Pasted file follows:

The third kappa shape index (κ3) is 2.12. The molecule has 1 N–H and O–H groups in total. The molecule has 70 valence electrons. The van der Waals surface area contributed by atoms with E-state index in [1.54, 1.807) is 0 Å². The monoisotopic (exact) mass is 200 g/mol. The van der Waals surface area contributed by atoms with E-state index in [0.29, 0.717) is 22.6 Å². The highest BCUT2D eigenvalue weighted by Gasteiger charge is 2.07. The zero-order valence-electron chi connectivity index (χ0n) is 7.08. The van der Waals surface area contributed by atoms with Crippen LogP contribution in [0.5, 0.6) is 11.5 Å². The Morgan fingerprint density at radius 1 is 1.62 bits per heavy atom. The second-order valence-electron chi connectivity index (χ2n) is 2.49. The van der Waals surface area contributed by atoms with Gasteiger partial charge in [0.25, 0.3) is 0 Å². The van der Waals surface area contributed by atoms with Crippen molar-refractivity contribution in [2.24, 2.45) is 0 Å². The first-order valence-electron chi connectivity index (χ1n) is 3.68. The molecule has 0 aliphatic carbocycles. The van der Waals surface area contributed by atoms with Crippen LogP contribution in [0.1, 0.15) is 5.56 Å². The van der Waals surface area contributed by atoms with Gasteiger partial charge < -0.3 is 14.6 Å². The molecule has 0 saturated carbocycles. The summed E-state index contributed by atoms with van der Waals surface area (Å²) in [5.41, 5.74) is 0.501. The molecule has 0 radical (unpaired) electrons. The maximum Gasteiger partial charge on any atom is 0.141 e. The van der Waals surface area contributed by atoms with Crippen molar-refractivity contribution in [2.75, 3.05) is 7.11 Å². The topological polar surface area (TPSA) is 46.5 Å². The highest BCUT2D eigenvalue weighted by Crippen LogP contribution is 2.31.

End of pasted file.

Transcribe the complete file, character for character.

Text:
The third kappa shape index (κ3) is 2.12. The molecule has 1 N–H and O–H groups in total. The molecule has 70 valence electrons. The van der Waals surface area contributed by atoms with E-state index in [1.54, 1.807) is 0 Å². The monoisotopic (exact) mass is 200 g/mol. The van der Waals surface area contributed by atoms with E-state index in [0.29, 0.717) is 22.6 Å². The highest BCUT2D eigenvalue weighted by Gasteiger charge is 2.07. The zero-order valence-electron chi connectivity index (χ0n) is 7.08. The van der Waals surface area contributed by atoms with Crippen LogP contribution in [0.5, 0.6) is 11.5 Å². The Morgan fingerprint density at radius 1 is 1.62 bits per heavy atom. The second-order valence-electron chi connectivity index (χ2n) is 2.49. The van der Waals surface area contributed by atoms with Gasteiger partial charge in [0.25, 0.3) is 0 Å². The van der Waals surface area contributed by atoms with Crippen molar-refractivity contribution in [2.24, 2.45) is 0 Å². The first-order valence-electron chi connectivity index (χ1n) is 3.68. The molecule has 0 aliphatic carbocycles. The van der Waals surface area contributed by atoms with Crippen LogP contribution in [0.1, 0.15) is 5.56 Å². The van der Waals surface area contributed by atoms with Gasteiger partial charge < -0.3 is 14.6 Å². The molecule has 0 saturated carbocycles. The summed E-state index contributed by atoms with van der Waals surface area (Å²) in [5.41, 5.74) is 0.501. The molecule has 0 radical (unpaired) electrons. The maximum Gasteiger partial charge on any atom is 0.141 e. The van der Waals surface area contributed by atoms with Crippen molar-refractivity contribution in [2.75, 3.05) is 7.11 Å². The topological polar surface area (TPSA) is 46.5 Å². The highest BCUT2D eigenvalue weighted by Crippen LogP contribution is 2.31.